Sept. 15 (UPI) -- World-famous Colombian artist Fernando Botero died Friday at 91. His paintings of full-figured members of society's elites established his unique style beginning in the 1950s.
Botero had been struggling with pneumonia.
"Botero's satire is not heavyhanded, though it is blatant, because his paintings work finally like dreams rather than like cartoons," Peter Schjeldahl once wrote. "There is something about his silly, fleshy monsters that is intimate and familiar, a faintly scary reminder of the self In one of its primitive guises."
His more famous paintings include The Presidential Family (1967), currently in the Museum of Modern Art in New York City, and Dancing in Colombia (1980), on exhibit at the Metropolitan Museum of Art.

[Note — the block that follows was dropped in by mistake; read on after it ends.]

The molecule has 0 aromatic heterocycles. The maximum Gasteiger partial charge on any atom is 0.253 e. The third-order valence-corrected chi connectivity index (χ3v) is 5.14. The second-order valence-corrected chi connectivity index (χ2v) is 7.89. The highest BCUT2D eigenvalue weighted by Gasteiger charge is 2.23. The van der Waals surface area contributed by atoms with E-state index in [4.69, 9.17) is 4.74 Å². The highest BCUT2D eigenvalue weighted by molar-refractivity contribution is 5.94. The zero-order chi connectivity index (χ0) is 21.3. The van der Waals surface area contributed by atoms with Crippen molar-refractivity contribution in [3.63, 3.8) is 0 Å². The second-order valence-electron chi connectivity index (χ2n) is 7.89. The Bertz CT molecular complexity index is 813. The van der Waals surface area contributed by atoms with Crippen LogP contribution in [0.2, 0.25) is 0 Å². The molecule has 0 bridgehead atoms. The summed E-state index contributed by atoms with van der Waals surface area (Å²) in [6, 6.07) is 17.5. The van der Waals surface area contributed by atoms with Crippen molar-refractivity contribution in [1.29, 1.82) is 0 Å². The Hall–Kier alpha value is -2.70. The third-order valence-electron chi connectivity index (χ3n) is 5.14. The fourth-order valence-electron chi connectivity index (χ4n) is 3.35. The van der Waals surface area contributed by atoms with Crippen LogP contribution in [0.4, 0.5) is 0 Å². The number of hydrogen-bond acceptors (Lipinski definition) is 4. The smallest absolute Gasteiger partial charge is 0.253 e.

Born in Medellin in 1932, Botero was self-taught. He described his work in a 2019 interview with El Pais.
"Art should produce pleasure, a certain tendency towards a positive feeling," Botero said. "But I have painted dramatic things. I have always looked for coherence, aesthetics, but I have painted violence, torture, the passion of Christ ... There is a different pleasure in dramatic painting. The greatest joy of painting, beauty, does not put the dramatic and the pleasant at odds."
Botero's work spanned 70 years and included not just paintings but sculptures and watercolors.